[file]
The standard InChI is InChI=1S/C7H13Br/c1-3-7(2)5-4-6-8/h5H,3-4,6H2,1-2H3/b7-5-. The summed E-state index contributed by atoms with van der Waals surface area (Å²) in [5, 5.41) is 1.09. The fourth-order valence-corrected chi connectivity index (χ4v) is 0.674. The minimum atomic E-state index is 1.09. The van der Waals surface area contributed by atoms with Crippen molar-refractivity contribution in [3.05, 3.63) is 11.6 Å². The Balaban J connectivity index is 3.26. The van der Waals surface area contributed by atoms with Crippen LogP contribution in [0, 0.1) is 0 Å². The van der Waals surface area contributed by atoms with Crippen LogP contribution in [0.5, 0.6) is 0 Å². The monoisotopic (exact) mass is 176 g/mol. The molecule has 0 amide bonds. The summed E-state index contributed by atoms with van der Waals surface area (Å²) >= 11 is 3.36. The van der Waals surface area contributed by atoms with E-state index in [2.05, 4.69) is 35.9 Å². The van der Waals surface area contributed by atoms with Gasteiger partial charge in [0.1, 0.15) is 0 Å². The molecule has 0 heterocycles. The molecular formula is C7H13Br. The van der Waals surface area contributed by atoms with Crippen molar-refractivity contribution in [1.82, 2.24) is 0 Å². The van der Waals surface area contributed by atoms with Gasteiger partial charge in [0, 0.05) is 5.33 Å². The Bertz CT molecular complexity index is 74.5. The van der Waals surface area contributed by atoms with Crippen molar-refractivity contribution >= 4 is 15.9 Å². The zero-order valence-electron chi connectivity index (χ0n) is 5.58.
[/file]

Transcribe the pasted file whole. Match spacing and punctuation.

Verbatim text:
The standard InChI is InChI=1S/C7H13Br/c1-3-7(2)5-4-6-8/h5H,3-4,6H2,1-2H3/b7-5-. The summed E-state index contributed by atoms with van der Waals surface area (Å²) in [5, 5.41) is 1.09. The fourth-order valence-corrected chi connectivity index (χ4v) is 0.674. The minimum atomic E-state index is 1.09. The van der Waals surface area contributed by atoms with Crippen molar-refractivity contribution in [3.05, 3.63) is 11.6 Å². The Balaban J connectivity index is 3.26. The van der Waals surface area contributed by atoms with Crippen LogP contribution in [0, 0.1) is 0 Å². The van der Waals surface area contributed by atoms with Crippen LogP contribution in [0.5, 0.6) is 0 Å². The monoisotopic (exact) mass is 176 g/mol. The molecule has 0 amide bonds. The summed E-state index contributed by atoms with van der Waals surface area (Å²) >= 11 is 3.36. The van der Waals surface area contributed by atoms with E-state index in [2.05, 4.69) is 35.9 Å². The van der Waals surface area contributed by atoms with Gasteiger partial charge in [0.1, 0.15) is 0 Å². The molecule has 0 heterocycles. The molecular formula is C7H13Br. The van der Waals surface area contributed by atoms with Crippen molar-refractivity contribution in [1.82, 2.24) is 0 Å². The van der Waals surface area contributed by atoms with Gasteiger partial charge in [0, 0.05) is 5.33 Å². The Bertz CT molecular complexity index is 74.5. The van der Waals surface area contributed by atoms with Crippen molar-refractivity contribution >= 4 is 15.9 Å². The zero-order valence-electron chi connectivity index (χ0n) is 5.58.